On July 22nd, more than 100 youths from Pittsburgh's most violent neighborhoods gathered in Market Square for a peace rally.
As the crowd thickened for the event titled "Silence the Violence," a rap boomed on the stereo: "We're from the Hill, stop the violence 'cause it will kill." Banners were strung up across the stage and around the area with messages emphasizing the importance of community and peace.
"We know that each group is dealing with this issue of violence so we wanted to bring all the groups to rally together in one place," says Phil Koch, program director of the Marilyn G. Rabb Foundation's Murals program.
MGR is a Chicago-based organization, with a branch in Lawrenceville, dedicated to helping "overcome social and educational barriers for at-risk youth." In a bid to put an end to violence in Pittsburgh's disadvantaged neighborhoods, several groups have been organized to provide after-school and summer programs that encourage young people to employ their artistic impulses as agents for peace.
Some of the groups that attended the rally included Gwen's Girls, of Point Breeze; Mission Discovery, of the Hill District; Amizade, from Lawrenceville; and Koch's program, Murals.
All groups were represented in a revue that embraced African-American culture, including original poetry, spoken word, and raps by students as a group of drummers sat in front of the stage to lead chants. Students familiar with violence overseas -- Somali refugees from the Amizade program -- did a traditional dance.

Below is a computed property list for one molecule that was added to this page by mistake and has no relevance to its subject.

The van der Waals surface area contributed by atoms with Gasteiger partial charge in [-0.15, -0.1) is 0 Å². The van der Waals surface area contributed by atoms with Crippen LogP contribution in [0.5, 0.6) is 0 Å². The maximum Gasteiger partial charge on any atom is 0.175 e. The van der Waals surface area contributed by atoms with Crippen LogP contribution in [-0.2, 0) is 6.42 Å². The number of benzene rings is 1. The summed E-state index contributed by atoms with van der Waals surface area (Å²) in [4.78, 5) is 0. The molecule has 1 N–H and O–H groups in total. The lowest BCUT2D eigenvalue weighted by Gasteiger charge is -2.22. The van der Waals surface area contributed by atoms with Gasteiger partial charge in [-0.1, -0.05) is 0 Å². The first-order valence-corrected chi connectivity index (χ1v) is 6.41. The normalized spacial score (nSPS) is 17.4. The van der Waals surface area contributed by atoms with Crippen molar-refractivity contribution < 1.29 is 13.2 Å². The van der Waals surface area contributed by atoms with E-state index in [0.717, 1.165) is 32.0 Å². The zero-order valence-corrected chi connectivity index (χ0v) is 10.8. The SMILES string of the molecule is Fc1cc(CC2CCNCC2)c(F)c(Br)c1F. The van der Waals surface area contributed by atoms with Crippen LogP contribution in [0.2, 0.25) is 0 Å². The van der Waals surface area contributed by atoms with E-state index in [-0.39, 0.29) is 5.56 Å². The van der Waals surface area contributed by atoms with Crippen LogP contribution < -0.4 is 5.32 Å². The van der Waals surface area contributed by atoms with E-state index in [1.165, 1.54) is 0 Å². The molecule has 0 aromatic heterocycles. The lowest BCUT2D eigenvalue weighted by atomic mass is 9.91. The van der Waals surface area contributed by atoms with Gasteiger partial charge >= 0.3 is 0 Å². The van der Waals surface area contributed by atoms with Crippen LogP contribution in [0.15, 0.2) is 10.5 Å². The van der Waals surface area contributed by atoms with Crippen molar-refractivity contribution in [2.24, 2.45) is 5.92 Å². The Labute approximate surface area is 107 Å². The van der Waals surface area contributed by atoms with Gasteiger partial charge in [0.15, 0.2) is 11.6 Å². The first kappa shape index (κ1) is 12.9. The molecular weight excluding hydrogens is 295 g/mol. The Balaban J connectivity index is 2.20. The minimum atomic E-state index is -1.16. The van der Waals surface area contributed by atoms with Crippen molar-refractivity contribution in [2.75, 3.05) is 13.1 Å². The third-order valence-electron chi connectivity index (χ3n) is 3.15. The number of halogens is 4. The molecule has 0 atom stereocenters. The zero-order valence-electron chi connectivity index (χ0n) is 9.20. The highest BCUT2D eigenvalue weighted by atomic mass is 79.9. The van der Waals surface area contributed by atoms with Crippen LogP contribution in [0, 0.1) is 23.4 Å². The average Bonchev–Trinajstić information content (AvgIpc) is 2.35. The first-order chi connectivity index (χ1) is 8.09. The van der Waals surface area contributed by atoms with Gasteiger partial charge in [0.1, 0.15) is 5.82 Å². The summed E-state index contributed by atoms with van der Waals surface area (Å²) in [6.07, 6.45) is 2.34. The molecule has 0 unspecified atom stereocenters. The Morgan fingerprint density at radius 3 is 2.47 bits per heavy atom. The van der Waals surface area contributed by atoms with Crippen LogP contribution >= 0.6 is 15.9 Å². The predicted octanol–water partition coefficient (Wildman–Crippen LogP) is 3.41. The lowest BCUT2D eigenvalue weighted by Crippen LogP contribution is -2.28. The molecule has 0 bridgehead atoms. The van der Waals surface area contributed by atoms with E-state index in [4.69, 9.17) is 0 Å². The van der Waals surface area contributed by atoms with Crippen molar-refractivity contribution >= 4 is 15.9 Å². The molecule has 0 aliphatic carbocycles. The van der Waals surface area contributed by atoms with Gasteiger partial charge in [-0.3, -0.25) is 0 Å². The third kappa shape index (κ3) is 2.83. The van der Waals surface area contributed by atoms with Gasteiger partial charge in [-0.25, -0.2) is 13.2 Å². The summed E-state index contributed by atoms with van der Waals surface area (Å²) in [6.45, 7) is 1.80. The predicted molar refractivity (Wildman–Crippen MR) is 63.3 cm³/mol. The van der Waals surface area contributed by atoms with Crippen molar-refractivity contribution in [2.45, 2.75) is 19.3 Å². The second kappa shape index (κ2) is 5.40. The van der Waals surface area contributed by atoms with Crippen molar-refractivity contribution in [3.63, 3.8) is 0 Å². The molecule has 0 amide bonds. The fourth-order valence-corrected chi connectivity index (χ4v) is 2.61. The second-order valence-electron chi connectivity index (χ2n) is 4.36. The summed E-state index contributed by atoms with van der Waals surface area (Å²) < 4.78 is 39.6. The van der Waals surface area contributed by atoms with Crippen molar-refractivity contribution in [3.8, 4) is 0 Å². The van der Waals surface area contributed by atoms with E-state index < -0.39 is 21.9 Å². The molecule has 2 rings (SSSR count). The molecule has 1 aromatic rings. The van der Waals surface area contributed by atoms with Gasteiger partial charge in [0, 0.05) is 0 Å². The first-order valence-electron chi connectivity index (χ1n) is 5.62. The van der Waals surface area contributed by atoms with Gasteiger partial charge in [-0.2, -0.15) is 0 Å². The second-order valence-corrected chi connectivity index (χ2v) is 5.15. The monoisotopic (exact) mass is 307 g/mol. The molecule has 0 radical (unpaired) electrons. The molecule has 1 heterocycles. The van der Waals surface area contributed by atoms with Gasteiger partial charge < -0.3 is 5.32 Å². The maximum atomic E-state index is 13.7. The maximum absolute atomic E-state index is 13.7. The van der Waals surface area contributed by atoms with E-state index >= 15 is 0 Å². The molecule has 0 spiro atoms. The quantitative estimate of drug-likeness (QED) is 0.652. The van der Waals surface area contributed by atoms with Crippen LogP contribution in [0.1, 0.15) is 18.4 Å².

Between performances, activist veterans such as former City Councilor and current President of the Coro Center for Civil Liberties, Sala Udin, and Paradise Gray, organizer of One HOOD, took the stage to impart wisdom gathered from their years of experience.
When Gray asked the crowd how many knew somebody who had been murdered, an alarming majority raised their hands.
His response was a call to action and accountability.
"Don't let anybody tell you [that] you are the future. You are the right now," said Gray. "The decisions you make today affect the future. So don't be afraid to make intelligent decisions. Don't be ashamed to be that voice of intelligence in a hard time."
The emcee of the event, a 12-year-old named Fletcher, who was a participant from the Mission Discovery summer camp, said in his spoken word performance, "I'm at an age where I'm finally starting to understand the ways of the world."
The event emphasized the idea that young people can deflect an environment of crime gives them hope that they can be agents of change.
"Become surgeons with your art. Use your art to cut out the cancer within our community," said Udin. "Use your art to heal people, sew them back up, put them back together."